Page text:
One question that email marketers continue to ask all the time is "How often should I email my subscribers?"
If you are a publisher, this is still a reasonable question. But for
most other businesses, it's so last-century, so old-school, so Web-1.0, so... you get the picture.
The better, though more complicated, question might be: "What demographics,
preferences and behaviors can I use to drive a continuous program that maximizes the lifetime value of my customers?"
In the old, direct mail world, you sent to a list until it
didn't make money anymore. With email, consumers tell you when you've gone postal on them by opting out or hitting the "This is Spam" button. But this paradigm is driven by sending
regular, non-personalized "broadcast" emails.
If you can move to a system of emails fine-tuned to your customer relationships, you can likely email less often without sacrificing
ROI, or even send more frequently and you won't be penalized by ISPs. Most importantly, you'll become even more valuable and relevant to your customers.
Email is the Swiss
Army knife of marketing, giving you multiple tools to communicate with prospects and customers. I thought of 30 different kinds of email messaging that can be sent while I was listening to a session
at the Email Evolution Conference recently: everything from welcomes to trigger-based messages to one-offs to confirmations to cross-sell/up-sell messages.
This vast array comprises
"lifecycle marketing," where the impetus for sending a message isn't just the product or service you want to sell but a trigger, event, need or other factor of your customer's,
combined with your organization's offerings and goals. Further, many of these messages can be automated (see David Baker's MediaPost column on triggers
http://blogs.mediapost.com/email_insider/?p=595), meaning you create the email, set the parameters, and let the technology take over. When you shift to this kind of customer-focused marketing, you
turn the concept of frequency on its head.How One Multichannel Marketer Missed the Boat
A few months ago, I bought a refrigerated wine cellar from a
multichannel retailer whose catalogs I have been receiving for 15 years and emails for one or two years. This cataloger sells only wine-related items, from books to glassware to custom wine cellars. A
wine unit like mine is one of the most expensive items it offers. Previously, I had made only a minor purchase. Now, I've vaulted myself into a high-value customer segment.
wouldn't know it from my inbox, though. After I purchased the cellar, I received a basic order confirmation along with an average nine emails a month, none of which acknowledged this significant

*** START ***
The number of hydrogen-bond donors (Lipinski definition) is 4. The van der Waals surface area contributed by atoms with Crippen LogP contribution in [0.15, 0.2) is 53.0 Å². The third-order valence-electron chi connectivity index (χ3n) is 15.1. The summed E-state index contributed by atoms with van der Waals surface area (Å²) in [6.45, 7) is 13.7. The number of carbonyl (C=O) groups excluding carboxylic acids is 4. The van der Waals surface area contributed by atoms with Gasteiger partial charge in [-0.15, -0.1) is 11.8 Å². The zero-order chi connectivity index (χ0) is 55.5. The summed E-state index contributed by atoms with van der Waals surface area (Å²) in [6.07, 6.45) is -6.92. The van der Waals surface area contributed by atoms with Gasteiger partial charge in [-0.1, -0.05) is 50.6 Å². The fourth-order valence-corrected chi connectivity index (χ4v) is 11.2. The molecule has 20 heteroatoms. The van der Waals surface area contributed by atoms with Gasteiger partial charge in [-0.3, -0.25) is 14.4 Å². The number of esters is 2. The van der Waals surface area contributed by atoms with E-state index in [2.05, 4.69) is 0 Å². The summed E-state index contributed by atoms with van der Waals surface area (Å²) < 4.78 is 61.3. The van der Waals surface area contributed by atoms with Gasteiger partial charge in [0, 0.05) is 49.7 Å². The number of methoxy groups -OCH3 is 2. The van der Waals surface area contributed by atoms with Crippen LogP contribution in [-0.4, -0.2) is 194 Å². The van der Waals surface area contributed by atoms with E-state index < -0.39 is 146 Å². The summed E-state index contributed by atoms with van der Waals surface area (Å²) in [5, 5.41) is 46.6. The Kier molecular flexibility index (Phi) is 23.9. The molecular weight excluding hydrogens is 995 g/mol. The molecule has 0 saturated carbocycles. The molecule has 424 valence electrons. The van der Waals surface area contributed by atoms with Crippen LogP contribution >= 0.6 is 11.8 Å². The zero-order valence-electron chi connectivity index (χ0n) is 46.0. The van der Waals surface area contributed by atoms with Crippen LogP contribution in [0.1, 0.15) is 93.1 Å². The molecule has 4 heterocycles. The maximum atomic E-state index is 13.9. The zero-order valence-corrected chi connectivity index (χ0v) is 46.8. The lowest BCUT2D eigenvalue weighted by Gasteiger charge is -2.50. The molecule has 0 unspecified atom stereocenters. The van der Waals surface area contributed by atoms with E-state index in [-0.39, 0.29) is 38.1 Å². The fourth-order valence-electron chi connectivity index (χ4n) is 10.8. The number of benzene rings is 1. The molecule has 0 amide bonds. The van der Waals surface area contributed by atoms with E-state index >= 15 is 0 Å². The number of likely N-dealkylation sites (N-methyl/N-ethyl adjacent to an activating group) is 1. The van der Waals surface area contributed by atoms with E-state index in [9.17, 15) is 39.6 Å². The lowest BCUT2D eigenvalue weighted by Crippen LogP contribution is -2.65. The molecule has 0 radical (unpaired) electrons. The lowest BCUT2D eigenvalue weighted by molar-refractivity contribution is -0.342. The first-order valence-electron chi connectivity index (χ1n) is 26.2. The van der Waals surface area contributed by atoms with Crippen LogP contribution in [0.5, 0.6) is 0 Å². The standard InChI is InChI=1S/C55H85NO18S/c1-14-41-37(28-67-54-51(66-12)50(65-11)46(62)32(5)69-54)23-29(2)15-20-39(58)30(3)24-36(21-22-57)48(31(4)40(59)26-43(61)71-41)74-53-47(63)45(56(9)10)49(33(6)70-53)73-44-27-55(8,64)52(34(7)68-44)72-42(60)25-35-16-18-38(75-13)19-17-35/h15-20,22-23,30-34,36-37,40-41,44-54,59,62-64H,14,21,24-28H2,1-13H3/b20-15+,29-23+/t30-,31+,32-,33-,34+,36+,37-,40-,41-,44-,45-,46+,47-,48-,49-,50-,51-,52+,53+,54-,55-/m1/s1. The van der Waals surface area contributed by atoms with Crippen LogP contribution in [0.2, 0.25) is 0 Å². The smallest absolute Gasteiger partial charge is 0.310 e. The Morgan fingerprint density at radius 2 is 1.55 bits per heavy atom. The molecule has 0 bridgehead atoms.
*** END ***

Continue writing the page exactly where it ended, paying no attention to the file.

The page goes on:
purchase. At least one promoted the exact cellar unit I bought!
My purchase should have put me, and other high-end cellar buyers, into a lifecycle program. I was easily able to envision at
least two dozen individual emails, all related to my purchase, persona and behavior, and all potentially able to drive more sales. Here are just seven types:1. Order Follow
Besides the confirmation, send "It was shipped" and "Did you receive it/have any problems?" emails. Each could also include some upsell message for
extended warranty, etc.2. Cross-selling/up-selling:
Next, a series of emails promoting related products such as Riedel glasses, decanters, wine inventory software, premium
openers, books, or tasting kits. 3. Product replenishment:
The filter should be replaced every 12 months. Remind me early and around my purchase anniversary to change it
with a link to the filter page on the Web site.4. Special programs/offers:
Send me a birthday reminder and gift-certificate program for my wine-loving friends. How about a
special VIP invitation or discount to your regional wine-tastings and magazine?5. Refer a friend, receive a gift:
Most wine drinkers don't do it in private. Some of my
friends spend more than I do, too. 6. Check up:
"How are we doing?" surveys, reminders to update preferences, post comments on the product.7.
Where I click on the Web site or in the regular emails should trigger messages, especially if I abandon a cart.
Yours truly is a motivated buyer. But the
nine-a-month, one-size-fits-all approach is not prompting me to pull out my credit card again. In fact, on average, I open only one or two out of the nine. Send me an email promoting the inventory
software, and I'd likely pull the trigger.
So, the next time you are waiting for a plane or riding the train home from work, list all the email messages your company could be sending to
add value to your customer relationships. I guarantee you can come up with 15 different ones, or I'll eat this column!